Cook the chicken for 30 minutes, and until the thigh meat registers 125° F. Remove the lid and turn the chicken. Replace the lid and continue cooking until the breast meat reaches 155° F and the thigh meat reaches 175° F.
Remove the chicken from the grill and let it rest for 5 minutes. While the chicken is resting, heat the glaze.
Portion the chicken to your liking, brush each piece with the warmed glaze and serve.
I admit that this recipe is a busy one but if dry grilled chicken coated with charred BBQ sauce is getting old, give this recipe a try. You will be glad that you did.
Chicken parts — cooked and glazed
My mother loved barbequed pork ribs but, like many her favorite foods, they had to be prepared to her liking. When it came to ribs, she had no taste for what she called “sticky finger, dribbly-chin ribs that come off the grill or smoker with the meat falling off the bones, and smothered with that sticky sweet sauce.” Her favorite BBQ rib was the the dry rub variety coated with herbs and spices and slow cooked in a smoker until the meat was tender and juicy, while still retaining a delicate chew without the meat falling off the bones.
Every summer for several years we were invited down to the town of Mashpee, on Cape Cod, to stay with friends for a few days. One of the meals during our stay usually consisted of these ribs with side dishes of hardy greens like collards or kale (cooked southern style), and Hoppin’ John — a dish made with black- eyed peas and rice and served throughout New Orleans on New Years’ Day.
For the past several years I have experimented with various recipes and production methods for preparing dry rub ribs. The results, however, have been mixed. There are endless variations of the classic dry rub used to coat these ribs. The classic Memphis-style rubs proved to be consistently the best-tasting. So I made some minor adjustments in spice and herb quantities that suited my taste. That was the easy part of this process. Figuring out how to cook the ribs was a bit more problematic.
I don’t own a smoker, and I already own more limited-purpose cooking gadgets than I can store properly when not in use. So I decided to turn my Weber grill into a smoker. I called a chef I had worked with years ago in a popular restaurant in Cambridge, Massachusetts. He shared with me a method that teams my Weber grill with my electric oven to produce ribs that have all of the qualities of ribs cooked in a high-end smoker in half the time. I decided to give this method a try.
When you place any food on a hot charcoal grill to cook, you set into motion a series of chemical and physical events that will determine if that food will be edible after it is cooked. Fortunately, there are many reliable methods that you can use to help you monitor and control the cooking process and insure success.
The most popular method for cooking food over charcoal is grilling. Grilling usually involves cooking steaks, hamburgers, chicken, chops, or vegetables over an even layer of charcoal. Grilling is a simple and effective method for adding a distinctive flavor and texture to any food.
Barbequing is also a popular method for cooking meat, seafood, and vegetables using hot charcoal. The main difference between the two is that grilling incorporates high heat to quickly sear food to lock in the juice, which allows the food to continue cooking without drying out. Of course, overcooking is easy with this method, which will dry food regardless of searing. Barbequing usually involves cooking food at very low temperatures (200° to 300° F) for extended periods of time (8 to 12 hours and longer). This allows for wood smoke to be added to the preparation procedure.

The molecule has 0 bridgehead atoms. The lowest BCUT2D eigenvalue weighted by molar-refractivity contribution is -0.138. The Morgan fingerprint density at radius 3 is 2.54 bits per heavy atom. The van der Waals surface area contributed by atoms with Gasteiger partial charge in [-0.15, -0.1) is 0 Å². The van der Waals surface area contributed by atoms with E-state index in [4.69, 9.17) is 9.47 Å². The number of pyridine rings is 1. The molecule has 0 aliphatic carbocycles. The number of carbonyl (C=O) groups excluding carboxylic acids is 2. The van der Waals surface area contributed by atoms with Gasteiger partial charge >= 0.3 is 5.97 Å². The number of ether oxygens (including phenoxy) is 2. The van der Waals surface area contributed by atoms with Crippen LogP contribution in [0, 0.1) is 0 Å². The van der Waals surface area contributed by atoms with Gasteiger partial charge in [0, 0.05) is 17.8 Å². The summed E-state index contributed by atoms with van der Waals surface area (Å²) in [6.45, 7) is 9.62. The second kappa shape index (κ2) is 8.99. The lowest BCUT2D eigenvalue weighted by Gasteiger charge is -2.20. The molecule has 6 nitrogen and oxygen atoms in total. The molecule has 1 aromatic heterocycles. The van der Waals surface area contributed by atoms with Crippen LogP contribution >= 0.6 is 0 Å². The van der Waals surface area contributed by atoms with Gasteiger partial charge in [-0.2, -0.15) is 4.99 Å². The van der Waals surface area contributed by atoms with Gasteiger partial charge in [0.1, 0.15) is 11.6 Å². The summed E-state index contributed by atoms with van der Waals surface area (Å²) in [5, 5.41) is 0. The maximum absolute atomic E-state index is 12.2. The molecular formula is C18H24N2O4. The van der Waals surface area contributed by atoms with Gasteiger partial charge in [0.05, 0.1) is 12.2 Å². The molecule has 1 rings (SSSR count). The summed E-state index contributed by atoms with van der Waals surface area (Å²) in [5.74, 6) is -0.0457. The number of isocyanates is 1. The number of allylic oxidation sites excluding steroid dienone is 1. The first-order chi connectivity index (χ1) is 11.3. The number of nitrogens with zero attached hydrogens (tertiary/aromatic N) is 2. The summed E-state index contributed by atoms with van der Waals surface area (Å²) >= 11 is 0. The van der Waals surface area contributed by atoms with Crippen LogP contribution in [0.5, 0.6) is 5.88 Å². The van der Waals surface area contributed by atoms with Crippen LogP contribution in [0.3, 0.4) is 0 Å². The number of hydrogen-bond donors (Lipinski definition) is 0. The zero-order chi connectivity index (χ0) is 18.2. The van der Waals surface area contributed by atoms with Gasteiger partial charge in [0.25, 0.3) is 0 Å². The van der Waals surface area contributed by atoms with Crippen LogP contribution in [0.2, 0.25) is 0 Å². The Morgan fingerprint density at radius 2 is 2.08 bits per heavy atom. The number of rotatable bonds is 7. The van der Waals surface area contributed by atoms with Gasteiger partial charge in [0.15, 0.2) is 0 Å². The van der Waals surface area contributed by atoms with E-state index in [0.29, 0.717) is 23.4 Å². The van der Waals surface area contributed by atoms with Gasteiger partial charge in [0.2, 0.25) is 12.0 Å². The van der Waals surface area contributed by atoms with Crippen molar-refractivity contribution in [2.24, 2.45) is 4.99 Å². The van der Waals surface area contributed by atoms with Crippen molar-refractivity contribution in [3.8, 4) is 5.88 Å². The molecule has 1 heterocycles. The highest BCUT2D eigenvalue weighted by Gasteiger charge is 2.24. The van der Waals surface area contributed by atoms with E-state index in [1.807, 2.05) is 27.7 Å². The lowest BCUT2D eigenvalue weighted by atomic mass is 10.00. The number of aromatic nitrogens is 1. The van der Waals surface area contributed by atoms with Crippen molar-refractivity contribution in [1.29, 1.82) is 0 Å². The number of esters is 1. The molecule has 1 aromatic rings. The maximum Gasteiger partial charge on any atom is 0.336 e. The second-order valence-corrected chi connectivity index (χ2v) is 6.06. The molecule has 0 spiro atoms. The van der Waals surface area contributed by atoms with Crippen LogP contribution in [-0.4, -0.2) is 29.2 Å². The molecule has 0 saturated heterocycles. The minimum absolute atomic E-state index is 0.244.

But smoking food requires extended cooking times and often marinating or brining, depending on the type of food being cooked. The complexity of barbequing allows the cook to incorporate many variables that will infuse the food with a customized taste and/or texture.
In the weeks that follow I will discuss some of these variables and how to use them. The following recipe offers a fail-safe method for any cook with a 22-inch, Weber-style kettle grill to prepare and serve barbeque smoked pork ribs that are both tender and loaded with flavor. Also, this can be accomplished in 5 hours or less with a minimum of fuss.
I suggest that you follow my formula when you prepare these ribs for the first time to get an idea if it works for you. Then you can customize it to suit your personal taste and texture preferences.
The Rub (Read the rub formula before you mix the ingredients. Cayenne pepper contains a fair amount of chili-heat. You can increase or decrease the amount of cayenne pepper to suit your personal taste.)
Combine all of the rub ingredients in a small bowl and set it aside.
2 tablespoons sweet paprika
2 tablespoons light brown sugar
1 tablespoon table salt
2 teaspoons celery seed
2 teaspoons mild chili powder
2 teaspoons ground black pepper
1½ teaspoons garlic powder
1½ teaspoons onion powder
1½ teaspoons cayenne pepper
½ teaspoon dried thyme
½ teaspoon dried oregano
1 teaspoon dry mustard
22-inch Weber-style kettle grill
50 charcoal briquettes
Large half-size (9-inch x 12-inch x 2-inch deep) disposable aluminum pan
1 cup apple wood chips (soaked for one hour)
An electric or gas range with an oven capable of holding a reliable temperature of 300° F
1 rimmed cookie sheet with a minimum cooking surface of an 18×14-inch and a footed wire rack to fit the sheet
Wood chips for smoke
One hour before you plan to start cooking, add 1½ cups of warm water to the wood chips.
2 racks St. Louis-style pork ribs (2 to 3 pounds each)
Remove the ribs from the package and wipe them with paper towels to remove excess moisture.
Place the ribs in the rimmed cookie sheet and coat both sides of the ribs with the spice mixture. Press the rub firmly with the palm of your hand to insure that it sticks to the ribs. Set the ribs aside.
The Mop (This vinegar and cider mop is used to add additional flavor to the ribs and replace moisture lost from the ribs during the cooking process.)
2/3 cup apple cider
4 tablespoons apple cider vinegar
Mix the ingredients for the mop and set it aside.
I have specified when and how much of this mixture to use during the cooking process. It is important that you do not exceed what I have specified. Excess moisture added to the ribs while cooking will result in what pit-masters call “stall.” In other words, the extra moisture added back to the ribs will stop (stall) the cooking process until it evaporates. This can add as much as an hour to the cooking process.
Prepare the grill by setting it up according to the photo below.